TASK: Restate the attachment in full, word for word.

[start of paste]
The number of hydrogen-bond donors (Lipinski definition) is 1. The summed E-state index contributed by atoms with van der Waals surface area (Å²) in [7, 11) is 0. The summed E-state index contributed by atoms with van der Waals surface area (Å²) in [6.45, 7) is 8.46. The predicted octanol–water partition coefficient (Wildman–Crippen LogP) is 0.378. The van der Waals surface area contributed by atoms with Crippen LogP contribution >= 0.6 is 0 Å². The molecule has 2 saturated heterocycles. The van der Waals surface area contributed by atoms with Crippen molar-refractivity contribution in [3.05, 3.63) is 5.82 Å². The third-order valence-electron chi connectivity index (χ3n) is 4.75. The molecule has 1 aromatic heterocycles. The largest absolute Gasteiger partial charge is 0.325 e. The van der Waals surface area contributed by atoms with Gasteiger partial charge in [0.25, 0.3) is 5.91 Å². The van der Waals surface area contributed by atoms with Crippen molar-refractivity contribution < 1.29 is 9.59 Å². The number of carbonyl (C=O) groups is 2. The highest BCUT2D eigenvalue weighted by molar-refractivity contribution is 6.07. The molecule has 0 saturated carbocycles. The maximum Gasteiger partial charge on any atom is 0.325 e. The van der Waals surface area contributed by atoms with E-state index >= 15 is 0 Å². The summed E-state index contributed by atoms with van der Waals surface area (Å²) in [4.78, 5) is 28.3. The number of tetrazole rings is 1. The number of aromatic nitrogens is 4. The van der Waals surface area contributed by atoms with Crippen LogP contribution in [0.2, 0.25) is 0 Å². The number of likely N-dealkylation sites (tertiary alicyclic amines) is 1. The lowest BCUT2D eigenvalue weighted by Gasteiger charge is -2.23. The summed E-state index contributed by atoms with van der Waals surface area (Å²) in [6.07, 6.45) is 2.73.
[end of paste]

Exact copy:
The number of hydrogen-bond donors (Lipinski definition) is 1. The summed E-state index contributed by atoms with van der Waals surface area (Å²) in [7, 11) is 0. The summed E-state index contributed by atoms with van der Waals surface area (Å²) in [6.45, 7) is 8.46. The predicted octanol–water partition coefficient (Wildman–Crippen LogP) is 0.378. The van der Waals surface area contributed by atoms with Crippen LogP contribution >= 0.6 is 0 Å². The molecule has 2 saturated heterocycles. The van der Waals surface area contributed by atoms with Crippen molar-refractivity contribution in [3.05, 3.63) is 5.82 Å². The third-order valence-electron chi connectivity index (χ3n) is 4.75. The molecule has 1 aromatic heterocycles. The largest absolute Gasteiger partial charge is 0.325 e. The van der Waals surface area contributed by atoms with Gasteiger partial charge in [0.25, 0.3) is 5.91 Å². The van der Waals surface area contributed by atoms with Crippen molar-refractivity contribution < 1.29 is 9.59 Å². The number of carbonyl (C=O) groups is 2. The highest BCUT2D eigenvalue weighted by molar-refractivity contribution is 6.07. The molecule has 0 saturated carbocycles. The maximum Gasteiger partial charge on any atom is 0.325 e. The van der Waals surface area contributed by atoms with E-state index >= 15 is 0 Å². The summed E-state index contributed by atoms with van der Waals surface area (Å²) in [4.78, 5) is 28.3. The number of tetrazole rings is 1. The number of aromatic nitrogens is 4. The van der Waals surface area contributed by atoms with Crippen LogP contribution in [0.2, 0.25) is 0 Å². The number of likely N-dealkylation sites (tertiary alicyclic amines) is 1. The lowest BCUT2D eigenvalue weighted by Gasteiger charge is -2.23. The summed E-state index contributed by atoms with van der Waals surface area (Å²) in [6.07, 6.45) is 2.73.